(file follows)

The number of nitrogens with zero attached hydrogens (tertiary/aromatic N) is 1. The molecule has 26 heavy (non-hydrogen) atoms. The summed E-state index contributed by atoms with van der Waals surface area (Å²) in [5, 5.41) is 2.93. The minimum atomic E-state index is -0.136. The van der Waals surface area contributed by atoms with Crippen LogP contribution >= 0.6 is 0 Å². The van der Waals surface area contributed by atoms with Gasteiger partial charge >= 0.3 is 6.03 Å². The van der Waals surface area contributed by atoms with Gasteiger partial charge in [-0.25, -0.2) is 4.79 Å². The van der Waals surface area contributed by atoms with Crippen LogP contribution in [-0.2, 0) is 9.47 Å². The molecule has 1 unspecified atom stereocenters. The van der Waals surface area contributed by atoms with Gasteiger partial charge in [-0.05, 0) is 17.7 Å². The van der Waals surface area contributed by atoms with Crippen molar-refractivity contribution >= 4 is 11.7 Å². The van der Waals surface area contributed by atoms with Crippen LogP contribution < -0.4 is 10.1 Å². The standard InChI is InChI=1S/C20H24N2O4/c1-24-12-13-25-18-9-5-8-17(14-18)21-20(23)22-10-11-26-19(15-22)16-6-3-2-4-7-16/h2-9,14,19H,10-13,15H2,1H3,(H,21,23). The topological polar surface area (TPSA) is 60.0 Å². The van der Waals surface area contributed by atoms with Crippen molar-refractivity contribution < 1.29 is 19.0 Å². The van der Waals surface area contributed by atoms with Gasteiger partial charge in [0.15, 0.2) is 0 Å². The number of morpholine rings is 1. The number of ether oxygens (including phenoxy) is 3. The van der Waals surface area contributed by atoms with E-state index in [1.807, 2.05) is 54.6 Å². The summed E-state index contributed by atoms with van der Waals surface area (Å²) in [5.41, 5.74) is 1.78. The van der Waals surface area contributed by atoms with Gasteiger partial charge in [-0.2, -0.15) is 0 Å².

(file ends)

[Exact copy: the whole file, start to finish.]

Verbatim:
The number of nitrogens with zero attached hydrogens (tertiary/aromatic N) is 1. The molecule has 26 heavy (non-hydrogen) atoms. The summed E-state index contributed by atoms with van der Waals surface area (Å²) in [5, 5.41) is 2.93. The minimum atomic E-state index is -0.136. The van der Waals surface area contributed by atoms with Crippen LogP contribution >= 0.6 is 0 Å². The van der Waals surface area contributed by atoms with Gasteiger partial charge >= 0.3 is 6.03 Å². The van der Waals surface area contributed by atoms with Gasteiger partial charge in [-0.25, -0.2) is 4.79 Å². The van der Waals surface area contributed by atoms with Crippen LogP contribution in [-0.2, 0) is 9.47 Å². The molecule has 1 unspecified atom stereocenters. The van der Waals surface area contributed by atoms with Gasteiger partial charge in [-0.05, 0) is 17.7 Å². The van der Waals surface area contributed by atoms with Crippen molar-refractivity contribution >= 4 is 11.7 Å². The van der Waals surface area contributed by atoms with Crippen LogP contribution < -0.4 is 10.1 Å². The standard InChI is InChI=1S/C20H24N2O4/c1-24-12-13-25-18-9-5-8-17(14-18)21-20(23)22-10-11-26-19(15-22)16-6-3-2-4-7-16/h2-9,14,19H,10-13,15H2,1H3,(H,21,23). The topological polar surface area (TPSA) is 60.0 Å². The van der Waals surface area contributed by atoms with Crippen molar-refractivity contribution < 1.29 is 19.0 Å². The van der Waals surface area contributed by atoms with Gasteiger partial charge in [0.15, 0.2) is 0 Å². The number of morpholine rings is 1. The number of ether oxygens (including phenoxy) is 3. The van der Waals surface area contributed by atoms with E-state index in [1.807, 2.05) is 54.6 Å². The summed E-state index contributed by atoms with van der Waals surface area (Å²) in [5.41, 5.74) is 1.78. The van der Waals surface area contributed by atoms with Gasteiger partial charge in [-0.2, -0.15) is 0 Å².